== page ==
It’s not like there was a global sporting event that specifically highlighted the inclusion of disabled people, held exactly a year ago in the same city. Or that the accessibility of public transport was actually featured in the bid for that event.

Plus, it’s not as if Crossrail is a long-term or expensive project where these sort of issues had a chance to come up. Massive infrastructure improvements that cost almost £15bn worth of public money are typically designed and approved in one afternoon on the back of a Tube map. And no matter what the PC brigade say, you can definitely put a price on equality and a human being’s right to be part of society. Sure, when it comes to making Crossrail fully accessible that price is only 0.2 per cent of the total cost, but when it comes to public money, you have to be careful not to waste it. Other than building a vast, expensive new piece of public transport that isn’t suitable for some of the public, obviously.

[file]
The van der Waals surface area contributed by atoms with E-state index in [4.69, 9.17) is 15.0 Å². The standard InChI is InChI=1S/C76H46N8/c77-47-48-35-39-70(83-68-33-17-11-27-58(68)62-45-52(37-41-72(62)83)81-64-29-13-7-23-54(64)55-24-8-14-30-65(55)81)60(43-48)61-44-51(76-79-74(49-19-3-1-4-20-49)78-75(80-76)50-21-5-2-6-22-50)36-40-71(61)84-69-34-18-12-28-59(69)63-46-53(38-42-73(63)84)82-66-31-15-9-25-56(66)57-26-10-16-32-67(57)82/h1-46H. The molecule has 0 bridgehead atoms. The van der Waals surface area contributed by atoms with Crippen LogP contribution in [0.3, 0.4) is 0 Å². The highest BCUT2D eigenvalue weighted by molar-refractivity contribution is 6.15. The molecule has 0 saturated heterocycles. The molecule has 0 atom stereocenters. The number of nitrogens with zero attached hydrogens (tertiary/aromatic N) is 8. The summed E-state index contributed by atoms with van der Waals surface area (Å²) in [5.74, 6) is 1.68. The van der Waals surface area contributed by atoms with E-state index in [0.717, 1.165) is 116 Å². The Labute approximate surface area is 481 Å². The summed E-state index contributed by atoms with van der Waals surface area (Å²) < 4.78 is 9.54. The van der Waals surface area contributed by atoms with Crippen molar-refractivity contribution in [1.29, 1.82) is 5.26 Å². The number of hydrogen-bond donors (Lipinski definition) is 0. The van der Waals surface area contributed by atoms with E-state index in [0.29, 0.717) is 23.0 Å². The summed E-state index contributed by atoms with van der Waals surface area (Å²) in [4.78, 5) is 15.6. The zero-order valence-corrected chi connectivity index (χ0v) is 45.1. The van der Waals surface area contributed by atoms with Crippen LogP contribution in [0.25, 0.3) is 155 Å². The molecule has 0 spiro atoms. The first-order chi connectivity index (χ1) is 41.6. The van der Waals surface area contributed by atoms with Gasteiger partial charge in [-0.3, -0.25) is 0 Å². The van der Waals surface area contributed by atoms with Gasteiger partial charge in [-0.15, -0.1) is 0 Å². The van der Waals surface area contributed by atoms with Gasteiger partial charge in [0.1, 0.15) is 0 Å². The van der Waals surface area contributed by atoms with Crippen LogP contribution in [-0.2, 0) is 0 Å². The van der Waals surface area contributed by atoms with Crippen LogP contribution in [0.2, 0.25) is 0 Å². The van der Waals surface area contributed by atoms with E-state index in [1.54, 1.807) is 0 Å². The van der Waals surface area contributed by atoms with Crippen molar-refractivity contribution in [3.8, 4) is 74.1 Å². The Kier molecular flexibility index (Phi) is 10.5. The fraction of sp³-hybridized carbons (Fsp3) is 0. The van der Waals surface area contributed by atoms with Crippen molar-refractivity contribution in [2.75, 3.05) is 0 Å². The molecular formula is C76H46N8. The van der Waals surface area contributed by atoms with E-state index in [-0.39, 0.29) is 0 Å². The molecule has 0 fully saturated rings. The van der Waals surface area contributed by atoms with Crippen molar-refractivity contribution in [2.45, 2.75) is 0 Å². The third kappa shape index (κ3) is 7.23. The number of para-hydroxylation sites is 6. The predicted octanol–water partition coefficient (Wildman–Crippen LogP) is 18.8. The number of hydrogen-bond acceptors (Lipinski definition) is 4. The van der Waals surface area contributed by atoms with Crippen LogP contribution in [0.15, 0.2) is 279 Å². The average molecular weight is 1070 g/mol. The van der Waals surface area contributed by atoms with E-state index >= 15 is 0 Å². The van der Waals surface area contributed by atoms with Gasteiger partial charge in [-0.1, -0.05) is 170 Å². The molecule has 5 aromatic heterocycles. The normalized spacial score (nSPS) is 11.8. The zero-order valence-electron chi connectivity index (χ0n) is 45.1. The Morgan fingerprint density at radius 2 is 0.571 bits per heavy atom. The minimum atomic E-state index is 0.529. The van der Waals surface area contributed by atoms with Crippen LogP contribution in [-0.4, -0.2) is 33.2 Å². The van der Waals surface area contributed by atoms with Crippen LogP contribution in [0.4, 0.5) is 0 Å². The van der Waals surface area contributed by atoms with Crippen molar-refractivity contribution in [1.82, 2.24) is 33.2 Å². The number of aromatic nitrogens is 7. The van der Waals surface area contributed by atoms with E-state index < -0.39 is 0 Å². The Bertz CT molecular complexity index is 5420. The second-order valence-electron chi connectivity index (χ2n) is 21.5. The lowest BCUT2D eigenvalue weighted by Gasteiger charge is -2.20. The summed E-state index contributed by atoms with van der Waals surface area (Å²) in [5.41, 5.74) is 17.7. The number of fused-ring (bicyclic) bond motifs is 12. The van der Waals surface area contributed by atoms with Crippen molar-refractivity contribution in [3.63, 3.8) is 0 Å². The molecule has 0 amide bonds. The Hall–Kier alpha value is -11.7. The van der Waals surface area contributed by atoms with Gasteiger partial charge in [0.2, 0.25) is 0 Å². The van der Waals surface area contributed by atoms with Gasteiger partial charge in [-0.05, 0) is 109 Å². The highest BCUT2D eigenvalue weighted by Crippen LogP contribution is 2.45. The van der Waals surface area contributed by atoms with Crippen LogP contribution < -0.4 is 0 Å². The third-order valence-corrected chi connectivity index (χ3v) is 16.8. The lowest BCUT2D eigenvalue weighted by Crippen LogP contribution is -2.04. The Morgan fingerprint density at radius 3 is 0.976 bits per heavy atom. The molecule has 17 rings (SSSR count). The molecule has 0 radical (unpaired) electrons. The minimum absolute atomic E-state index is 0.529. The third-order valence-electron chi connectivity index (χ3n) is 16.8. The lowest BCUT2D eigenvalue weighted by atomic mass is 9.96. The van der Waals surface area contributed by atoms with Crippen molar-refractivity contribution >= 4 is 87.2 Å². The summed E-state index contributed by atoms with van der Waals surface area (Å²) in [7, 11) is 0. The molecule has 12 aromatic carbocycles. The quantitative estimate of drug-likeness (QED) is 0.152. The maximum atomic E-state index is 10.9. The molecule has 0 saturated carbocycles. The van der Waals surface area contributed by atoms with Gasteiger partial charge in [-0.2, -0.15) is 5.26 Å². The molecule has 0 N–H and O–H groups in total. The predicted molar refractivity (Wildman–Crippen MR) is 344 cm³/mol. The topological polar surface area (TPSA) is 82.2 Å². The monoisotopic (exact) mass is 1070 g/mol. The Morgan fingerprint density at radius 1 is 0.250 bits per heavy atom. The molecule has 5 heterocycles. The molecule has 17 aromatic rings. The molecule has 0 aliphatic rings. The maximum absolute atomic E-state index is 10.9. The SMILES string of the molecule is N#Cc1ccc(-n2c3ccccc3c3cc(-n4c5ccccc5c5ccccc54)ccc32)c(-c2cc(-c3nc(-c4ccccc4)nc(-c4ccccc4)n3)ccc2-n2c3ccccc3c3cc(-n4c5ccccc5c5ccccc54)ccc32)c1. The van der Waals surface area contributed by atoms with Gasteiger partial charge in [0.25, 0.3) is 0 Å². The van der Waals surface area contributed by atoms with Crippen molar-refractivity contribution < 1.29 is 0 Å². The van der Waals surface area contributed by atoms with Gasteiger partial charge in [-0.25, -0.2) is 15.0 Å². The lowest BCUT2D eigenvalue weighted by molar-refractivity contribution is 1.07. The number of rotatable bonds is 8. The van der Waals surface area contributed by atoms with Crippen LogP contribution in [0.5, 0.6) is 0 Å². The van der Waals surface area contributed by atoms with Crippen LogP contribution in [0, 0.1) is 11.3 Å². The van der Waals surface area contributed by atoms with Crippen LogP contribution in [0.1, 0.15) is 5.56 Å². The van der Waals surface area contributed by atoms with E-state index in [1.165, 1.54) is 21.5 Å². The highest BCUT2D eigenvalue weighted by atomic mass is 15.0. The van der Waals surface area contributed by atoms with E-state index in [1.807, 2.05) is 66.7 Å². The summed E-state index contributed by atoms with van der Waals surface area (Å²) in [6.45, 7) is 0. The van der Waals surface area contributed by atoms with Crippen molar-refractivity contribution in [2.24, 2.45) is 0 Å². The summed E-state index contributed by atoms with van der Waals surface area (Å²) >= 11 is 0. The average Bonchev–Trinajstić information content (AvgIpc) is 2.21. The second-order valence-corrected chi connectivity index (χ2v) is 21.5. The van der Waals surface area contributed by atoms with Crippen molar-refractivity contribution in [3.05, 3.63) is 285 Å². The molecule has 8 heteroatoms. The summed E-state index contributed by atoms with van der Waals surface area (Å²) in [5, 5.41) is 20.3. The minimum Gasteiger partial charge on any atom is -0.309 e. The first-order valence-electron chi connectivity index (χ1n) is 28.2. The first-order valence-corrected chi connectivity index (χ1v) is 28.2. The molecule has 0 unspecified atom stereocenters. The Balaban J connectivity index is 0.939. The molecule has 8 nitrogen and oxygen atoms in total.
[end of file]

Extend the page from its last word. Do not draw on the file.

As Tanni Grey-Thompson told me for the New Statesman last week, no disabled person expects existing public transport to be perfect. But what’s Crossrail’s excuse? At this point, it’s just those in power actively excluding certain people from the transport everyone else uses, and as a consequence, mainstream society. But it’s only disabled people, right? They really should be used to it by now. 

Coinciding with a week of action by Disabled People Against Cuts, on Thursday 29th August Transport for All are leading a protest against the inaccessibility of Crossrail. You can lend your support here.

The Crossrail tunnel. Photograph: Getty Images

Frances Ryan is a journalist and political researcher. She writes regularly for the Guardian, New Statesman, and others on disability, feminism, and most areas of equality you throw at her. She has a doctorate in inequality in education. Her website is here.

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With the BBC Food’s collection under threat, here's how to make the most of online recipes